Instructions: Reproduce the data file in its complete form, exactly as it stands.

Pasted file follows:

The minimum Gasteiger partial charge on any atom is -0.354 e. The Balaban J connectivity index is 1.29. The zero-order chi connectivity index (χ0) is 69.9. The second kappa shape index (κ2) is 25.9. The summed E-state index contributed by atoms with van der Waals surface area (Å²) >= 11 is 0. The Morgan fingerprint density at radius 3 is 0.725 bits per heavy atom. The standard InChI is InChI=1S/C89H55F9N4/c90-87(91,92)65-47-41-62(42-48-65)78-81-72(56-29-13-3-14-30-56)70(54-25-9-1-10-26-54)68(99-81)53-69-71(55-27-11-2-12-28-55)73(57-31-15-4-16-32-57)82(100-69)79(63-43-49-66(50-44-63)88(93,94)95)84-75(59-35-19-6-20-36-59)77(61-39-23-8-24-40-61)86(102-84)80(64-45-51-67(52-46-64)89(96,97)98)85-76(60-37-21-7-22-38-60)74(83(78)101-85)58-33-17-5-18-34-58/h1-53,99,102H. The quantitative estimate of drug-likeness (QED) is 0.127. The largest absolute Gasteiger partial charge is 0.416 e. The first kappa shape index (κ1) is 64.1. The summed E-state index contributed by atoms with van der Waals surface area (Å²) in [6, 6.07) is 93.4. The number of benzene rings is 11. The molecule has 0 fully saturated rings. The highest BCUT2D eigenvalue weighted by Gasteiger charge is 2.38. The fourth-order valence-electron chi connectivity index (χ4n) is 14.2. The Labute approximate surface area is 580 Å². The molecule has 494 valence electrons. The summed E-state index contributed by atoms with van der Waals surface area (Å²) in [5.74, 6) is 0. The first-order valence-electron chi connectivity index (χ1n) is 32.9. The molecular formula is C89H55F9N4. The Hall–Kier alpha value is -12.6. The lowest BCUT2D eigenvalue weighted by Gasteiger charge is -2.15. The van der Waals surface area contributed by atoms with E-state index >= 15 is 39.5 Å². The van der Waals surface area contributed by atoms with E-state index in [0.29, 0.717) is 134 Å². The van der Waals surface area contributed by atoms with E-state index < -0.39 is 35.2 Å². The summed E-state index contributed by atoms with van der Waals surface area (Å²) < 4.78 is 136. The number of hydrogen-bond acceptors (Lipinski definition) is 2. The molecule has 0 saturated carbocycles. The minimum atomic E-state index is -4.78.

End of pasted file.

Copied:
The minimum Gasteiger partial charge on any atom is -0.354 e. The Balaban J connectivity index is 1.29. The zero-order chi connectivity index (χ0) is 69.9. The second kappa shape index (κ2) is 25.9. The summed E-state index contributed by atoms with van der Waals surface area (Å²) >= 11 is 0. The Morgan fingerprint density at radius 3 is 0.725 bits per heavy atom. The standard InChI is InChI=1S/C89H55F9N4/c90-87(91,92)65-47-41-62(42-48-65)78-81-72(56-29-13-3-14-30-56)70(54-25-9-1-10-26-54)68(99-81)53-69-71(55-27-11-2-12-28-55)73(57-31-15-4-16-32-57)82(100-69)79(63-43-49-66(50-44-63)88(93,94)95)84-75(59-35-19-6-20-36-59)77(61-39-23-8-24-40-61)86(102-84)80(64-45-51-67(52-46-64)89(96,97)98)85-76(60-37-21-7-22-38-60)74(83(78)101-85)58-33-17-5-18-34-58/h1-53,99,102H. The quantitative estimate of drug-likeness (QED) is 0.127. The largest absolute Gasteiger partial charge is 0.416 e. The first kappa shape index (κ1) is 64.1. The summed E-state index contributed by atoms with van der Waals surface area (Å²) in [6, 6.07) is 93.4. The number of benzene rings is 11. The molecule has 0 fully saturated rings. The highest BCUT2D eigenvalue weighted by Gasteiger charge is 2.38. The fourth-order valence-electron chi connectivity index (χ4n) is 14.2. The Labute approximate surface area is 580 Å². The molecule has 494 valence electrons. The summed E-state index contributed by atoms with van der Waals surface area (Å²) in [5.74, 6) is 0. The first-order valence-electron chi connectivity index (χ1n) is 32.9. The molecular formula is C89H55F9N4. The Hall–Kier alpha value is -12.6. The lowest BCUT2D eigenvalue weighted by Gasteiger charge is -2.15. The van der Waals surface area contributed by atoms with E-state index >= 15 is 39.5 Å². The van der Waals surface area contributed by atoms with E-state index in [0.29, 0.717) is 134 Å². The van der Waals surface area contributed by atoms with E-state index < -0.39 is 35.2 Å². The summed E-state index contributed by atoms with van der Waals surface area (Å²) < 4.78 is 136. The number of hydrogen-bond acceptors (Lipinski definition) is 2. The molecule has 0 saturated carbocycles. The minimum atomic E-state index is -4.78.